By Duane Friend
Thousands of farm ponds dot the landscape across rural Illinois. They are scenic, functional, and affected by environmental factors, such as temperature, oxygen content, nutrients, and biological activity. For instance, take the case of changing temperatures within a pond.
Water reaches its maximum density, or weight, when its temperature is 39 F. As temperatures either drop below or rise above 39 F, water density lessens. This is important because water density has a major effect on the stratification, or layering, of water. And stratification can sometimes affect oxygen levels available for fish and other aquatic life.
To understand how this can happen, take a look at the seasonal stratification process.
In early spring, the different layers of water mix. Stronger winds this time of year allows for atmospheric oxygen to dissolve into pond water. But as surface water warms, it decreases in density or weight. A layer of warmer, less dense water forms on top, while the cooler, denser water forms a layer near the bottom of the pond. This layering of water temperatures is called stratification.
As summer progresses, so does stratification. The warmer water remains on top, while the cooler water stays below. In between the two layers, a transition zone forms during the summer. This “thermocline” zone is characterized by a rapid change in temperature. As water warms, its ability to hold oxygen goes down. A daily oxygen cycle also occurs, with highest pond oxygen content during the day and lowest occurring around sunrise. A summer fish kill can occur when plants in a pond start to die and decompose, which uses up more oxygen. This is fairly common in July and August.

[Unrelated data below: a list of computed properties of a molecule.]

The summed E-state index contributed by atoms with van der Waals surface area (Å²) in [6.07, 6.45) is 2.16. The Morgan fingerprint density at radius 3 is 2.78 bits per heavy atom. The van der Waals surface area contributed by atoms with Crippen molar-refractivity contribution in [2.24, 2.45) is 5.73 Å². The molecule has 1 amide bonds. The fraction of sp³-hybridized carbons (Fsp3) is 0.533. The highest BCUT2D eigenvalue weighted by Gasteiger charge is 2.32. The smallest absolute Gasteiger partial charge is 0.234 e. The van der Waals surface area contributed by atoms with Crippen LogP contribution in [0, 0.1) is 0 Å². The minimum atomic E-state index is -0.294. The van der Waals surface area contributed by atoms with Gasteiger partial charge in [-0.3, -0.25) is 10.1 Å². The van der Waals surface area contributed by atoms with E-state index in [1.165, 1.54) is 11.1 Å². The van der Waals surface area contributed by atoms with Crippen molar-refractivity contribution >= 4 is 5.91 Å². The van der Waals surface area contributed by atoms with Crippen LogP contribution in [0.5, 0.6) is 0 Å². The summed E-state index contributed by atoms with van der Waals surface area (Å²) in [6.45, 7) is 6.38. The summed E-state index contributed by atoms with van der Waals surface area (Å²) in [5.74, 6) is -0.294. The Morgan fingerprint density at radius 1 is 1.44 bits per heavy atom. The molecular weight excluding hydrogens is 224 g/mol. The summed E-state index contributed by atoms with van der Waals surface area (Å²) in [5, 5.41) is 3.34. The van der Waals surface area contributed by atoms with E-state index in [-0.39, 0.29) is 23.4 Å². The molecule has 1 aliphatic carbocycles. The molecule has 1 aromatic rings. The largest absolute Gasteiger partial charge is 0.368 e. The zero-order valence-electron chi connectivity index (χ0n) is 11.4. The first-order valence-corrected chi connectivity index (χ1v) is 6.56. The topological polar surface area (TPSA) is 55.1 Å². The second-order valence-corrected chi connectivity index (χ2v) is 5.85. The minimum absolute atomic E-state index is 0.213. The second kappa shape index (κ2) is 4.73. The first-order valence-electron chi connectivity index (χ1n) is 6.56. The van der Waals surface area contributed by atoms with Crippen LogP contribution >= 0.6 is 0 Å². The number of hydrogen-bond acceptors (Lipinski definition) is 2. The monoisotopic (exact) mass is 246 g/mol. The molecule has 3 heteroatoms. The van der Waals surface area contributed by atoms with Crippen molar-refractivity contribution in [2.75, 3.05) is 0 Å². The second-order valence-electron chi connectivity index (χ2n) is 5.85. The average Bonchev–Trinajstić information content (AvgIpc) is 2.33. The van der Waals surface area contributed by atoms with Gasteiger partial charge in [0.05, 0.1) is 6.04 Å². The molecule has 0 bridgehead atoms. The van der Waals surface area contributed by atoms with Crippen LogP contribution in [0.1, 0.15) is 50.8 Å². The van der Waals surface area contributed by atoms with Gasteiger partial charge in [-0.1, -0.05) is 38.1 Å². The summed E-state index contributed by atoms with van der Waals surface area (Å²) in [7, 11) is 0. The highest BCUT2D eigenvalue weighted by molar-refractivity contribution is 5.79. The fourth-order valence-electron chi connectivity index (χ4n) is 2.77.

During fall, stratification disappears, allowing surface and deeper waters to mix. This is sometimes called a fall turnover and may be characterized by a temporary change in water color or cloudiness. As water mixes, sediment and organic material from the bottom is stirred up, causing the water to become a muddy brown. A fall turnover brings low oxygen water to the surface, and may lead to a fish kill, but typically it doesn’t.
Stratification returns in winter. A layer of colder water (near freezing) forms on top, just beneath the ice cover, while slightly warmer water (near 39 F) stays close to the bottom. This pattern is the typical way in which stratification plays out over the seasons.
If a pond is covered by ice and snow in winter, dissolved oxygen content can plummet, leading to winter fish kills. Snow cover is the main culprit, decreasing sunlight that can penetrate ice and keep small amounts of algae alive. The algae produce enough oxygen to allow fish to survive. Ice cover for long periods also stops oxygen dissolving from the atmosphere into the water.
A winter fish kill is different from a summer kill in that fish will be long gone by the time the ice melts. In many cases people will not realize a kill has taken place until a fishing line is thrown in and little to no fish are biting. Summer kills are easily seen and unfortunately smelled.
To prevent a winter or summer fish kill, an aerator may be used. There are many types of aerators on the market. Diffusers or agitators are two main types that can be used, with each having advantages and disadvantages.
Agitators move large amounts of water at the surface, providing good conditions for atmospheric oxygen to dissolve into the water. Diffusers work from the bottom, adding oxygen as air bubbles work their way up to the surface.
For more information on pond management, contact your local Extension office, IDNR fisheries biologist, or NRCS/SWCD office.